Article | August 24, 2017

Dealing With Demand Uncertainty In Biologics

Source: Patheon
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Dealing With Demand Uncertainty In Biologics

When a biologics company is preparing to launch a new product, its manufacturing capacity forecast is subject to a great deal of uncertainty. When firms end up with a supply shortfall, they may learn the hard way that securing additional capacity for biologics is expensive and time consuming. Meanwhile, overestimating demand can waste valuable resources and cut into the bottom line.

Solving this problem is more complicated than just managing volume uncertainty. Biologics developers must consider scale and volume—in that order.

Need: Clearer Picture of Demand
Solution: Focus on Scale

Focusing on scale before volume helps avoid the expense of validation batches and wasted supply.

Firms know their titer early in the process, and thus have a good idea of their biologic API’s cost in dollars per gram. Presuming this cost fits the projected market price, companies can use the figure to determine their optimum production scale.

Large innovators can usually produce $100–150/gram with dedicated capacity. For smaller production volumes with a cost of approximately $350/gram, the best solution is outsourced production of two or three 2,000-L bioreactors.

When costs fall in between, firms might consider self-building capacity or a combination of insource–outsource manufacturing.

Need: Safer Supply Forecasting
Solution: Flexible Scale Manufacturing

Another way clients can mitigate the risks of forecasting capacity is to partner with a provider of flexible manufacturing solutions that reduce the possibility of clinical failures or clinical/commercial production inability. One solution is multiplexing, which involves a CDMO adding several 2,000L single-use bioreactors to a process to drive a larger downstream volume. This flexible and scalable manufacturing option builds customization into what is normally an unpredictable and rigid situation.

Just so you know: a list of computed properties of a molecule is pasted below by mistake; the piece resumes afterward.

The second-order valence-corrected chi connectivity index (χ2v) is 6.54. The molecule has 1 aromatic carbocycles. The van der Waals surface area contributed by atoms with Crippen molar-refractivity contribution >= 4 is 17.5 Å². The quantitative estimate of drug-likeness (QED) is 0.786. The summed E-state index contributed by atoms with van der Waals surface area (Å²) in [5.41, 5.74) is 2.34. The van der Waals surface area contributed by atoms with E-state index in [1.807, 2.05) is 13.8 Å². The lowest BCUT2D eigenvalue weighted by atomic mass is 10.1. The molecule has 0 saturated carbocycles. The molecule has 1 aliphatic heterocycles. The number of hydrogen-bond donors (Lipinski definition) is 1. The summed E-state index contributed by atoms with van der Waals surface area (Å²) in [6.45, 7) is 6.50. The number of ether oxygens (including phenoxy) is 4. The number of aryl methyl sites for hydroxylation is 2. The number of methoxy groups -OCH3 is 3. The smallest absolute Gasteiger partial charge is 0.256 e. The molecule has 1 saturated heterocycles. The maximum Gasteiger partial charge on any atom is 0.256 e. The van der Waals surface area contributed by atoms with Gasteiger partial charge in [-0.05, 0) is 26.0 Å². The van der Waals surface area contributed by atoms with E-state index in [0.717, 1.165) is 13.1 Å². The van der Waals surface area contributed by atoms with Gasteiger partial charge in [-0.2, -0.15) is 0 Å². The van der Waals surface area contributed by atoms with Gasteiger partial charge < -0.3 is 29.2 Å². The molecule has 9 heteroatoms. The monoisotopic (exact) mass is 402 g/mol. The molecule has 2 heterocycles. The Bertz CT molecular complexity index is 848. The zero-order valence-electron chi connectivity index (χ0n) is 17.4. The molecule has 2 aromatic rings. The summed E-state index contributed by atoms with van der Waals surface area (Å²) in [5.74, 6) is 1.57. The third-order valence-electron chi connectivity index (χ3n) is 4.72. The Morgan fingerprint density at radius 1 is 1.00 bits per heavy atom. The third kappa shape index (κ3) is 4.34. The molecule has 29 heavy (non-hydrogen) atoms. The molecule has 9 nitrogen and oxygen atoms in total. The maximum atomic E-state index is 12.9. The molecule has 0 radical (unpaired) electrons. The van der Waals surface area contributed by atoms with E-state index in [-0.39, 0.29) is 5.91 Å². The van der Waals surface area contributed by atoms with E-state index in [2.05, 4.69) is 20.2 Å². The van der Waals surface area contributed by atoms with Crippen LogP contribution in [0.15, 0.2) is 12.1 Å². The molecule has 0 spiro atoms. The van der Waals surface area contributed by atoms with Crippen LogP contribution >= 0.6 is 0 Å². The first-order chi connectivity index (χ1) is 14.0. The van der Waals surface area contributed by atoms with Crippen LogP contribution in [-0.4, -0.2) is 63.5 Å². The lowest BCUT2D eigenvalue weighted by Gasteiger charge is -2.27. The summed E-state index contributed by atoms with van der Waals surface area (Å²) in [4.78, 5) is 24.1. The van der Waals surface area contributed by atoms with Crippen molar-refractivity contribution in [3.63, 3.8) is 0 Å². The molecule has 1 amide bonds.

The modular multiplexing approach saves clients time in another important way: revalidation time and effort are not needed during scale-up. If a CDMO anticipates during their evaluation process that a client may need additional production capacity in the future, they should build that capability into the initial process design, thereby eliminating the revalidation process.

In the end, multiplexing lets clients focus on robust process development without having to be fixated on anticipating their bioreactor size.

Need: Better Cost-of-Good Metrics
Solution: Flexible Cell-Culture Harvesting Options

As increasingly complex biologic molecules occupy a larger piece of the pipeline at biopharmaceutical companies both big and small, a CDMO’s ability to respond to customer demand is strongly tied to its cell-culture platform offerings and high-density solutions.

For instance, after evaluating a product’s stability, a CDMO may determine that perfusion is the best choice. At Patheon, we believe XDTM high-density perfusion cell culture helps increase yield at a lower production scale, which has a positive cost-of-goods impact for customers. In addition, perfusion processing can build a very consistent end-product because of the steady-state conditions inherent in this technique.

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